We have become a culture of leakers.
Kobe himself was furious at a "Lakers insider" who alleged that Kobe had run Shaq out of town. How do you like that? A leaker, angry at a leaker -- and a Laker leaker, no less. (You want a leak? Here's a damn leak.)
They do this stuff across the pond in the soccer world, but it's much, much different. The "rumor mill" that surrounds the English, Italian, and Spanish leagues -- particularly the big teams -- is the stuff of tabloids. There are dozens of websites that take hundreds of tips from anyone who claims to have any idea of what player will be bought by what team.
Literally, these tips tend to read like this: "My uncle is a garbage man in London, and he just found an envelope that had been sent by (club) to (player), so my uncle thinks that's where he's headed."
Honestly, they're all like that. And the British press run their own rumors around, and no one takes anything very seriously until they see ink on paper. Because they're just cartoon rumors -- people laugh out loud at most of them.
But that's not how it works here. Our rumors? Our leakers? They tend to be right. They actually release inside information for very little personal gain. (Except for these gentlemen.) For the most part, we are leaking just to leak.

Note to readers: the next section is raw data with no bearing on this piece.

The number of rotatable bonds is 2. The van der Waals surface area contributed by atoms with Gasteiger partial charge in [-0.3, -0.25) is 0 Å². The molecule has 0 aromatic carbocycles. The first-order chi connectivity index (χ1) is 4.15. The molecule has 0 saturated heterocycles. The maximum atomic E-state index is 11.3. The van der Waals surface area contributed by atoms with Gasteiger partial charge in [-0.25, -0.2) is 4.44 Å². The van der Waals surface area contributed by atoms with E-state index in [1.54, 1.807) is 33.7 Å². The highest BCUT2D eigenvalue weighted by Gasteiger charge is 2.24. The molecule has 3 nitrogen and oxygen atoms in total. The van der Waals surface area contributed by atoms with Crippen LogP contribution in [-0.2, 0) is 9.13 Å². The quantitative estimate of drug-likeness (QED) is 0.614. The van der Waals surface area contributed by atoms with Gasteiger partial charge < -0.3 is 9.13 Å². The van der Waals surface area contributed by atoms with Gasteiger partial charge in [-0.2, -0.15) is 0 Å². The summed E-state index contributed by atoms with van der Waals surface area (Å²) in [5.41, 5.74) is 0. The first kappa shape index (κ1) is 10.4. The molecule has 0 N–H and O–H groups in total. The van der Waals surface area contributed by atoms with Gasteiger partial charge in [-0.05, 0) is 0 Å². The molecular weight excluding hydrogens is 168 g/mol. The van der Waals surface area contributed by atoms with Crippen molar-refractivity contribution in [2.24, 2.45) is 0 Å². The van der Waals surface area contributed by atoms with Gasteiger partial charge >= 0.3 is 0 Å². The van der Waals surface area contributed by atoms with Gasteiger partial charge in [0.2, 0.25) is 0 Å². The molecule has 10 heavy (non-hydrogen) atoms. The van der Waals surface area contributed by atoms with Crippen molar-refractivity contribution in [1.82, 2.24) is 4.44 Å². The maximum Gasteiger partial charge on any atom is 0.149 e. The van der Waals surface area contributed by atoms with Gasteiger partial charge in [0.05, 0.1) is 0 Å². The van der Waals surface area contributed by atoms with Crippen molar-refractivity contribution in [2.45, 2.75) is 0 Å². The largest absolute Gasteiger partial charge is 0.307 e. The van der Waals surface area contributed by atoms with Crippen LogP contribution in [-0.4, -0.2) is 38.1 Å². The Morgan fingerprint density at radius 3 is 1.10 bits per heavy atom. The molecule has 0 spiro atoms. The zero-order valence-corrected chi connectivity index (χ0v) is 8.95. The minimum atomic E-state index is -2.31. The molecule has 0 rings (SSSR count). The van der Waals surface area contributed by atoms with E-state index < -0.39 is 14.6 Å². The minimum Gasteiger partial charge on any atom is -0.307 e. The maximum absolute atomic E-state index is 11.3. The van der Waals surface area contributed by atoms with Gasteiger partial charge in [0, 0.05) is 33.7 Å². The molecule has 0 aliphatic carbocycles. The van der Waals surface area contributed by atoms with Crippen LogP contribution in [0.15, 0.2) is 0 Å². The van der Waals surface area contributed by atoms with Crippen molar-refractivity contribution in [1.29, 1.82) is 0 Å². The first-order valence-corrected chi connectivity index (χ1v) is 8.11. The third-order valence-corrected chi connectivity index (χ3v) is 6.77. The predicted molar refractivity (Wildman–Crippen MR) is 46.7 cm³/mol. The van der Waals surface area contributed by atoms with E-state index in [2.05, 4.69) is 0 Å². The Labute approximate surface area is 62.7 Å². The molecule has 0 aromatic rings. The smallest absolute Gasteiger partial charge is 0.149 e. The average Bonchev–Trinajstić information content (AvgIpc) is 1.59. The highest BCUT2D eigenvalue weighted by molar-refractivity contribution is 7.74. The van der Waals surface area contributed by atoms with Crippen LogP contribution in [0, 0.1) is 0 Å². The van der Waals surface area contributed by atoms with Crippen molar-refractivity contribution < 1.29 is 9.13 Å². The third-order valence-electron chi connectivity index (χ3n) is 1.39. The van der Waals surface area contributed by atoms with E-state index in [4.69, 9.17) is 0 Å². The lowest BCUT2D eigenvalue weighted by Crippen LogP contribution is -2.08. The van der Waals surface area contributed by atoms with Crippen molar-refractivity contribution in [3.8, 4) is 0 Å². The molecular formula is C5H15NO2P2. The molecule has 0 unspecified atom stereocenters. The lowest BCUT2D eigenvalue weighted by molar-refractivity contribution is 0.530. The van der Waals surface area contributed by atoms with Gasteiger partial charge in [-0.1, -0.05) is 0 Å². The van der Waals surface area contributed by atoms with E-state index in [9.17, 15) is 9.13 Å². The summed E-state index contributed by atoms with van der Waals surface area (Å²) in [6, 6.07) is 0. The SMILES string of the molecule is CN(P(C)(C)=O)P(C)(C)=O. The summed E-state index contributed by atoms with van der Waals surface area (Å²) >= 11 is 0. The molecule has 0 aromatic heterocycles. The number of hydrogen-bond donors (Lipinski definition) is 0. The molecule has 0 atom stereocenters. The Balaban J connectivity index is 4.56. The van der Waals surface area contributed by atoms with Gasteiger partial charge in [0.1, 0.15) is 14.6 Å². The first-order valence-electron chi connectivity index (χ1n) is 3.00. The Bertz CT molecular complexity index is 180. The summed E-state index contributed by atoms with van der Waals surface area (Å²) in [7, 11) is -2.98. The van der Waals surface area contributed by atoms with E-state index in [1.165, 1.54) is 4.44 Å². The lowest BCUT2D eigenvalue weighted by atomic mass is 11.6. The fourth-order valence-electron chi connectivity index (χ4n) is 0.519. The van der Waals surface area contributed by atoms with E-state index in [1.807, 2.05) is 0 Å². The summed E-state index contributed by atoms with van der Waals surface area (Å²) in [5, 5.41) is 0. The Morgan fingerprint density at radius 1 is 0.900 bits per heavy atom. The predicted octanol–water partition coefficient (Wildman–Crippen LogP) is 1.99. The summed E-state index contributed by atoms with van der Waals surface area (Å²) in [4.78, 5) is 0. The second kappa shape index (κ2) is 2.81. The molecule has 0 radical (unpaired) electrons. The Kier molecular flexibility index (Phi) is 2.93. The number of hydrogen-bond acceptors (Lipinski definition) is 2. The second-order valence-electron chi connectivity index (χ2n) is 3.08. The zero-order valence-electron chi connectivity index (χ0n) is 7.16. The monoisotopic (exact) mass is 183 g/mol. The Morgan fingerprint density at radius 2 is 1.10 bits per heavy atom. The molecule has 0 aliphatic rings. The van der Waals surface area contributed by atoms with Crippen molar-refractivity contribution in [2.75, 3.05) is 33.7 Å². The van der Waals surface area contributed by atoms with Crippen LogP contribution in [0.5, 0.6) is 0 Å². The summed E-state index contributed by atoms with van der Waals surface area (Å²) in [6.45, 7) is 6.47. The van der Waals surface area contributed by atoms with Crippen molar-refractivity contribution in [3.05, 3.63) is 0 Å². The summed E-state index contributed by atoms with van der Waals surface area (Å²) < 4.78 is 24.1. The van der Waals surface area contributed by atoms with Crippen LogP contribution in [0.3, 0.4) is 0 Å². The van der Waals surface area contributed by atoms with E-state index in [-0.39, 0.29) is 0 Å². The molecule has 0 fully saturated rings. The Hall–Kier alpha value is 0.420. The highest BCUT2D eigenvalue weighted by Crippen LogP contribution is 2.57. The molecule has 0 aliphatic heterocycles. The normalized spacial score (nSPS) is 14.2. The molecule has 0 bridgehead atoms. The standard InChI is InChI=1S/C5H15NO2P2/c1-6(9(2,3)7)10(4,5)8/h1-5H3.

Today, each of the major three sports in America is almost completely transparent. Rarely is a deal done or a move made that catches anyone by surprise. No idea that starts in a front office or locker room stays there.
Whereas years ago, fans saw only the end product of professional sports, we now get to see it all before it gets ground up with lots of fat and spice and called sports.
And now that I get a good look at it as it rolls down the assembly line, I'm seeing a lot of hoof.
And now I'll take off the bowler hat, I'll cue the gospel choir, and I'll stand at the lectern for a moment and preach. You leak bad, unfair or dangerous things that are going on at your workplace or in your apartment building. You leak the names of serial killers and bank robbers. You don't leak which starters the Yankees are looking at, you loser.
Okay, enough preaching.
I can't really blame Gilbert Arenas for leaking, I can't blame Samuel Eto'o. I can't even blame Kobe. Well, okay, I can blame Kobe.
But we are all to blame. We've created this culture, or at least allowed it. We all leak, or would leak, and if nothing else -- if in no other way than knowing something we probably shouldn't -- we all benefit from those leaks.
And if we don't stop soon, we'll all be in the water.
So now, a quick and vital Editor's Note, and one that I hope to honor as long as I possibly can.
- Don't leak to me. I don't want to hear it. I'll be just fine getting the news when it actually becomes news. If something is going to happen tomorrow, I'll deal with it then.
Unless it's a flood, or lotto numbers, in which case I can be reached at email@example.com.
That'll do it.